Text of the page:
The Best Movie Music Moments Of 2013

As some of you may know, The Playlist started out way back as a music-influenced movie blog and while our horizons have expanded exponentially since then, we like to keep a finger in that pie, and hope that we’re never remiss in giving the often overlooked audio component of the cinemagoing experience its full due. This year we’ve already run two celebrations of music at the movies: our Best Soundtracks of 2013 and our Best Scores of 2013, but as much as we think they give a good overview, there’s still room to talk about those times when a film’s music has been so integral to a scene that it transcends the wider discussion of whether the whole soundtrack is good or bad, or even whether the movie is good or bad, and creates a small sliver of something special and memorable.

These music moments, as we’re calling them, can be anything really—whole songs sung by characters from the film; soundtrack choices that lift an ordinary scene or shot into the realm of the extraordinary; or oftentimes some perfectly apropos, transformative moment where the image and the music merge so exceptionally that it’s impossible to think of one without the other. This is our much-wrangled-over top twelve of those moments from 2013 movies.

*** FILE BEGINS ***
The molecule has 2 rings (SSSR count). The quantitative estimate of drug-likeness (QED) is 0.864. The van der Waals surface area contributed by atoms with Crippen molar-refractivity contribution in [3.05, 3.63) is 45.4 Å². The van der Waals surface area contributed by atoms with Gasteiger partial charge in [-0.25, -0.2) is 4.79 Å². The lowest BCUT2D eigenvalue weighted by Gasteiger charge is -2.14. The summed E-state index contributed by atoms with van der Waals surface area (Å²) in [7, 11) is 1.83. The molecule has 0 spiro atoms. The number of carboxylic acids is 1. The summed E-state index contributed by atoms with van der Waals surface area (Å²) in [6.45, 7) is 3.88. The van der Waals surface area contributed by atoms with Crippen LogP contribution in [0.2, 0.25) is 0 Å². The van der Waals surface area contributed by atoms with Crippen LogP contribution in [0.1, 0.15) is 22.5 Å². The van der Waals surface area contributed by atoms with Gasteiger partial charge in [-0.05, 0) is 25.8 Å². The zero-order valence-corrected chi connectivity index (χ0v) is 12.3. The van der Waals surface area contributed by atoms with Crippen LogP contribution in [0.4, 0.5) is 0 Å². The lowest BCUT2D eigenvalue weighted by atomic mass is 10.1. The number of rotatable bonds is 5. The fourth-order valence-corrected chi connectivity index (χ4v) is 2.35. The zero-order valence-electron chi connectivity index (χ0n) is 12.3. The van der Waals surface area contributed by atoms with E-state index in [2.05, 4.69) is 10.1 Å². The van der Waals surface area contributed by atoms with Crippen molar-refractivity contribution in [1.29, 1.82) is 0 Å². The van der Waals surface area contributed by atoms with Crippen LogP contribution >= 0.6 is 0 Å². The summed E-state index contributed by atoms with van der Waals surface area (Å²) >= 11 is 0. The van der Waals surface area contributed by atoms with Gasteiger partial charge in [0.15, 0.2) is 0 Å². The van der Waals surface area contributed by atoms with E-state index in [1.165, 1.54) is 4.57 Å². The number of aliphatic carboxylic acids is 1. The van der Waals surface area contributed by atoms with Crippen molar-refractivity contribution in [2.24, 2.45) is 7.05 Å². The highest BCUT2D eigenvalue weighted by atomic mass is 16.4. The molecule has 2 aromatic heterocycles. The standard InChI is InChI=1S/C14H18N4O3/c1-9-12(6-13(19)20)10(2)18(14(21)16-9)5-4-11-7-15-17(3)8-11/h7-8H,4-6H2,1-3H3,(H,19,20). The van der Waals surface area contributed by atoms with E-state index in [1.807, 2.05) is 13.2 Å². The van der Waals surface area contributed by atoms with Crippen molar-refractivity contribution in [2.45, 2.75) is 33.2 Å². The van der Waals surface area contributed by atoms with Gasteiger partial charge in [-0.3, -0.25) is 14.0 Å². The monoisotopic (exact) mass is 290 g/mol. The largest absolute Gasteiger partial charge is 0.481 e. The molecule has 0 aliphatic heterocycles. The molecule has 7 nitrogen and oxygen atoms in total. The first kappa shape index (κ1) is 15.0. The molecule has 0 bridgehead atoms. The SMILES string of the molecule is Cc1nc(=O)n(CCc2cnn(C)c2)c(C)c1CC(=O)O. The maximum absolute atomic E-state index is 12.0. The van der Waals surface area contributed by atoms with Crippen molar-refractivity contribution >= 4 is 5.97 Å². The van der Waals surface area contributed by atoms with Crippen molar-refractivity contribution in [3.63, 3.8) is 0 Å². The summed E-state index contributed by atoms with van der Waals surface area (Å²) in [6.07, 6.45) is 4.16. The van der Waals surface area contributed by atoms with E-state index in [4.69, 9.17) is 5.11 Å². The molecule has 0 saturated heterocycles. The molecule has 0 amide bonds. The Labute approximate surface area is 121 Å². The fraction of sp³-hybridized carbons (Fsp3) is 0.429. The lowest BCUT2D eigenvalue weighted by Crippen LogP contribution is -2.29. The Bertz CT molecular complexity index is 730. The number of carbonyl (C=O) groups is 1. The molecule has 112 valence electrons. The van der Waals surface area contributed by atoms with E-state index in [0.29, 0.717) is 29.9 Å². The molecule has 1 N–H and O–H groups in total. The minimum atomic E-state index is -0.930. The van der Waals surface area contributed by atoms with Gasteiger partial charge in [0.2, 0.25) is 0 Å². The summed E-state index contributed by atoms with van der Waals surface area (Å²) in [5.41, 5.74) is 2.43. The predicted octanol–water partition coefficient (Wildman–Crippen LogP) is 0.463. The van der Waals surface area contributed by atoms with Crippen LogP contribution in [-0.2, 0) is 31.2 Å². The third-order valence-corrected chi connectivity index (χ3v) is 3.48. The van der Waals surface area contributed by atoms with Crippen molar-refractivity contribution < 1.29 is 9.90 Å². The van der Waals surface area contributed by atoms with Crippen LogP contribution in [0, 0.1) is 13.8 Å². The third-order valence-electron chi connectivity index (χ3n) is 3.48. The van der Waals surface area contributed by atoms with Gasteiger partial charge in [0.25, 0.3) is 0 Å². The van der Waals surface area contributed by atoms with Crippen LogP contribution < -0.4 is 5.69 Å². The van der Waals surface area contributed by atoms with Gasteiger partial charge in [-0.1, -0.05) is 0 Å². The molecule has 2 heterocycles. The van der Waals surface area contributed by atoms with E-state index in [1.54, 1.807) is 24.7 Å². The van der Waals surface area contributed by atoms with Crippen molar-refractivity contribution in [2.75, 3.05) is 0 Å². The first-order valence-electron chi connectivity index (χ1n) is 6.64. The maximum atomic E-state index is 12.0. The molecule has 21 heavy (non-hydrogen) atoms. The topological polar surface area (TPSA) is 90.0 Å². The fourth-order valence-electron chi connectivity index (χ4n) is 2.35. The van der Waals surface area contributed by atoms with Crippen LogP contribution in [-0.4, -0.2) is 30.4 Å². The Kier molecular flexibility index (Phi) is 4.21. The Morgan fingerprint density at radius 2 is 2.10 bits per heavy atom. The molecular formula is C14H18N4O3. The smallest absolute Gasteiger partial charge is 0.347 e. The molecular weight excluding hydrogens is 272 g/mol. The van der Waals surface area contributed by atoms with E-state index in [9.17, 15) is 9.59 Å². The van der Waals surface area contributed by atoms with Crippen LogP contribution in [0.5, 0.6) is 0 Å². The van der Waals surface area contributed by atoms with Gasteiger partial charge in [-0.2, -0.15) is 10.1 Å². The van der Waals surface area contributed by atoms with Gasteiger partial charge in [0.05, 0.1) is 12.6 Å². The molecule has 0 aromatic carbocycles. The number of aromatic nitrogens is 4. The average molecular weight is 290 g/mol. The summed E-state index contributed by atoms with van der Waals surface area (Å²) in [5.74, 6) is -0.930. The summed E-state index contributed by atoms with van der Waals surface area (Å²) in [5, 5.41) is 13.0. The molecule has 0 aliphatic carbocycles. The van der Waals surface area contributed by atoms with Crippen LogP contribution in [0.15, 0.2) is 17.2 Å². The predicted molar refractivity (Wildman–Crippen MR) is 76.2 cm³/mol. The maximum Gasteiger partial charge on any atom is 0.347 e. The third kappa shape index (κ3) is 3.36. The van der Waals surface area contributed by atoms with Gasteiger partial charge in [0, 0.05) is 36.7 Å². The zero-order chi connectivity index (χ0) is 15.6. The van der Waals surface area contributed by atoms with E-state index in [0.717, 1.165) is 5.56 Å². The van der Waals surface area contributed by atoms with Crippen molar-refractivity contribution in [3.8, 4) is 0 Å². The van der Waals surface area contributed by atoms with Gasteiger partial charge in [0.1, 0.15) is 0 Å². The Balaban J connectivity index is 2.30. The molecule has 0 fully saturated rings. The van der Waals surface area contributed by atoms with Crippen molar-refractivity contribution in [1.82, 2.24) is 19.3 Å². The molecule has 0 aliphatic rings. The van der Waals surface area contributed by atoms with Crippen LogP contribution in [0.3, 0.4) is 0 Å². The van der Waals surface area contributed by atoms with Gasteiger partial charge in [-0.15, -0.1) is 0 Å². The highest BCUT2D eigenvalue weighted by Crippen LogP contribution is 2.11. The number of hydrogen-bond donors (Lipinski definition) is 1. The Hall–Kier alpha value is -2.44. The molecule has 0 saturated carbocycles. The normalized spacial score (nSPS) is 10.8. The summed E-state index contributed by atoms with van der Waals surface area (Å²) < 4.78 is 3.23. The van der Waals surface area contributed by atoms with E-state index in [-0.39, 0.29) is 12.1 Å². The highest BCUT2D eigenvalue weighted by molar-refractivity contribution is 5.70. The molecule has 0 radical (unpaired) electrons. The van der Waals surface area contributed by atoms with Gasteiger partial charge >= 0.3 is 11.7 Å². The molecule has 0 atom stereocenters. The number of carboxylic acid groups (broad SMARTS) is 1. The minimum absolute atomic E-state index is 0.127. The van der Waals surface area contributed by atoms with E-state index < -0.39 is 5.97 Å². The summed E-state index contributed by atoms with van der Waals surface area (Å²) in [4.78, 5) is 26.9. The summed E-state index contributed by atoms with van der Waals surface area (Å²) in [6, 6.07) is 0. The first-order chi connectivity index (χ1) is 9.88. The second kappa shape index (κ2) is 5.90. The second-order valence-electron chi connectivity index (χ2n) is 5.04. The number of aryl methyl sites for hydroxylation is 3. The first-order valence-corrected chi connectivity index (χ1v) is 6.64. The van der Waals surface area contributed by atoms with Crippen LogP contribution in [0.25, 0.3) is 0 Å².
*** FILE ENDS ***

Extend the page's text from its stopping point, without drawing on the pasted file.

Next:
I Used To Be Darker

12.  “One That Got Away” - “I Used To Be Darker”
Matt Porterfield's underrated Baltimore-set "I Used To Be Darker" tells the story of a pregnant Northern Irish runaway who shacks up with American relatives who are in the late stages of a crumbling marriage likely to end in divorce. The married duo are both musicians, though the male half Ned Oldham has “grown up,” left it behind professionally to keep the family fed. This is of course part of the family schism and strain. Named after a lyric in a Bill Callahan song, “I Used To Be Darker” is pretty intimate and restrained; a lot of passive aggressive characters with internalized pain, suffering, regret and anger. The veil of these tucked away emotions doesn’t get lifted much, but in one scene, an introspective Oldham, who still plays music at home for fun, breaks out the acoustic guitar and belts out a song (“One That Got Away” by The Anomoanon, his real life band). It ends with an explosion of frustration; a resigned father and husband smashing his guitar, knowing all too well this drama isn’t going to end well. But it’s not that exclamation mark on the end of the scene that really does it, but the song itself; communicating so much with its ache, it’s yearning, it’s howl of pain. It may not be as special out of context (see the scene below), but in the movie, it’s just one of Porterfield’s deeply empathetic and well-observed moments.

Top Of The Lake, Holly Hunter

11. "Joga" - "Top Of The Lake"